&= \mathbf I \cos\theta + \mathbf G \sin \theta\\
&= \begin{bmatrix}
\cos \theta & -\sin \theta\\
\sin\theta & \cos\theta

Hooray, we’ve just derived the rotation matrix!

To recap:

The astute reader will notice many similarities between this exercise and imaginary numbers. Indeed, an imaginary number \theta i, representing an angle, is related to rotation in the form of \exp(\theta i) in much the same way.

3 Rotations in 3D

Unlike in 2D, we can now rotate things in three axes.

coordinate system
FIGURE 5 We can rotate things in three axes in 3D.

Based on the same idea as previously, we can think about what happens if we rotate stuff slightly by \theta around the z-axis. Well, the point’s z-coordinate remains unchanged, but its x- and y-coordinates change in exactly the same way as previously.

15 \displaystyle{\begin{align}\mathbf G_z = \begin{bmatrix}0 & -1 & 0\\
1 & 0 & 0 \\
0 & 0& 0

Notice the top-left 2\times 2 submatrix is exactly the same as in the previous section.

We can likewise derive:

16 \displaystyle{\begin{align}\mathbf G_x = \begin{bmatrix}0 & 0 & 0\\
0 & 0 & -1\\
0 & 1 & 0\end{bmatrix},
\mathbf G_y = \begin{bmatrix}0 & 0 & 1\\
0 & 0 & 0\\
-1 & 0 & 0

Then, an element \boldsymbol \omega_\times \in \mathfrak{so}(3) is the skew-symmetric matrix:

17 \begin{align} \boldsymbol \omega_\times &= \omega_x \mathbf G_x + \omega_y \mathbf G_y + \omega_z \mathbf G_z \\
&= \begin{bmatrix}0 & -\omega_3 & \omega_2\\
\omega_3 & 0 & -\omega_1\\
-\omega_2 & \omega_1 & 0\end{bmatrix}.

Note that the matrix \boldsymbol \omega_\times is called the “cross-product matrix” because

18 \displaystyle{\begin{align}\boldsymbol \omega_\times \mathbf p =
\begin{bmatrix}\omega_1\\\omega_2\\\omega_3\end{bmatrix}\times \mathbf p = \boldsymbol \omega \times \mathbf p.\end{align}}

The exponential can be computed again by grouping odd and even terms of the Taylor series.

19 \begin{align}
\mathbf R = \exp(\boldsymbol \omega_\times)
&\equiv \mathbf I + \boldsymbol \omega_\times + \frac{\boldsymbol\omega_\times^2}{2!} + \frac{\boldsymbol\omega_\times^3}{3!} + \cdots\\
&=\mathbf I + \boldsymbol \omega_\times \frac{\sin \|\boldsymbol \omega\|}{\|\boldsymbol \omega\|}
+ \boldsymbol \omega_\times^2 \frac{1 - \cos \|\boldsymbol \omega\|}{\|\boldsymbol \omega\|^2}.

This is called the Rodrigues’ rotation formula.

The vector \boldsymbol \omega is also called the axis-angle representation because its norm \|\boldsymbol \omega\| represents the angle, while the normalised vector is the axis of rotation.

Interestingly, in all the examples we’ve looked at so far, we’re dealing with spheres whose surfaces look like planes of one fewer dimension.

Just like how a 3D sphere has x^2 + y^2 + z^2 = 1, a unit quaternion representing must have q_x^2 + q_y^2 + q_z^2 + q_w^2 = 1.

3.1 Implementations of 3D rotations

The Lie Group SO(3) is a group of rotation matrices, but we can implement it in many ways.

For example we could imagine there being an abstract trait SO3 in your favourite programming language, supporting common operators such as rotate_point, compose, log, and so on.

The following is Rust-like pseudocode.

trait SO3 {
    fn from_so3(so3: &Point3) -> Self;
    fn rotate_point(&self, point: &Point3) -> Point3;
    fn compose(&self, other: &Self) -> Self;
    /* ... and so on ...*/

impl SO3 for Mat3 {
    fn from_so3(so3: &Point3) -> Self {
        // TODO: implement Rodrigues formula here lol
    fn rotate_point(&self, point: &Point3) -> Point3 {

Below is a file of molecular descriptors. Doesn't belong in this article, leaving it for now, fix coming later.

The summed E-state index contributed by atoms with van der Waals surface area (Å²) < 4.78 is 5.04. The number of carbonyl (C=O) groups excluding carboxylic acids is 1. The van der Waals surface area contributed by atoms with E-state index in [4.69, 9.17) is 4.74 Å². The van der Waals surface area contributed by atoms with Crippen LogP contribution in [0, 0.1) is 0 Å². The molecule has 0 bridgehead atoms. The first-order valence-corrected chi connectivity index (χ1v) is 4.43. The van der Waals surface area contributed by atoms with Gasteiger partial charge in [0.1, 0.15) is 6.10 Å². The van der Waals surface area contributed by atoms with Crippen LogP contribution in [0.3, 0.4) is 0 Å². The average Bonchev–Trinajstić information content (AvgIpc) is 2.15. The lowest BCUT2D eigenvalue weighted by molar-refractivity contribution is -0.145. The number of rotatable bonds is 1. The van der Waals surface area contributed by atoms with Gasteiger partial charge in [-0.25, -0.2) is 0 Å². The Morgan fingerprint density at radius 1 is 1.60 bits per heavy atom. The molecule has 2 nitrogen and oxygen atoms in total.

// using matrix multiplication
        self * point
    fn compose(&self, other: &Self) -> Self {
        // using matrix multiplication
        self * other

impl SO3 for Quaternion {
    fn from_so3(so3: &Point3) -> Self {
        let half_theta = so3.norm() / 2.0;
        let s = theta.sin();
        let c = theta.cos();
        Self::new(s * so3.x, s * so3.y, s * so3.z, c)
    fn rotate_point(&self, point: &Point3) -> Point3 {
        // using quaternion multiplication
        let q = Quaternion::new(point.x, point.y, point.z, 0.0);
        self.conjugate() * q * self
    fn compose(&self, other: &Self) -> Self {
        // using quaternion multiplication
        self * other

There are many other ways to implement SO3 as explained on Wikipedia. Common ways to implement SO3 could include:

Which parameterisation of SO(3) to use depends on what you want to do.

4 Rigid transformations SE(3)

The Special Euclidean Group SE(3) deals with rigid transformations by combining a rotation in SO(3) with a translation in \mathbb R^3.

20 \displaystyle{\begin{align}\mathbf T_{4\times 4} = \begin{bmatrix}
\mathbf R_{3\times 3} & \mathbf t_{3\times 1}\\
\mathbf 0_{1\times 3} & 1
\end{bmatrix} \in SE(3).\end{align}}

Just like SO(2) and SO(3), each element in SE(3) is associated with an element on the corresponding Lie algebra, \mathfrak{se}(3):

21 \begin{align}
\boldsymbol\xi_{4\times 4} &= \begin{bmatrix}
[\boldsymbol\omega]_\times & \boldsymbol\tau\\
\mathbf 0_{1 \times 3} & 0
\end{bmatrix} \in \mathfrak{se}(3)\\
&= \begin{bmatrix}
0 & -\omega_3 & \omega_2 & \tau_1\\
\omega_3 & 0 & -\omega_1 & \tau_2\\
-\omega_2 & \omega_1 & 0 & \tau_3\\
0 & 0 & 0 & 0
\end{bmatrix} \in \mathfrak{se}(3)

where [\boldsymbol\omega]_\times is the cross product matrix of \omega. We may also write it as a 6\times 1 vector.

22 \displaystyle{\begin{align}\boldsymbol\xi_{6\times 1} = \begin{bmatrix}
\boldsymbol\omega_{3\times 1}\\
\boldsymbol\tau_{3\times 1}

Some textbooks put the rotational part on top and some put it on the bottom; it doesn’t matter as long as you’re consistent.

In future blog posts we will use the 6\times 1 and 4\times 4 representations interchangeably depending on context.

A transformation \mathbf T \in SE(3) is used to transform a 3D point \mathbf p \in \mathbb R^3:

23 \displaystyle{\begin{align}\mathbf p_{3\times 1} = \begin{bmatrix}x\\y\\z\end{bmatrix}.\end{align}}

The homogeneous representation adds a one at the end:

24 \displaystyle{\begin{align}\mathbf p_{4\times 1} = \begin{bmatrix}x\\ y\\ z\\ 1\end{bmatrix}\end{align}}

so that points may be transformed rigidly

25 \displaystyle{\begin{align}\mathbf T \mathbf p \equiv \mathbf R \mathbf p + \mathbf t.\end{align}}

5 Things to do with Lie groups

Lie groups provide us with elegant tools to do:

In a next blog post we will cover optimization on the manifold of Lie groups for all kinds of robotics applications like SLAM!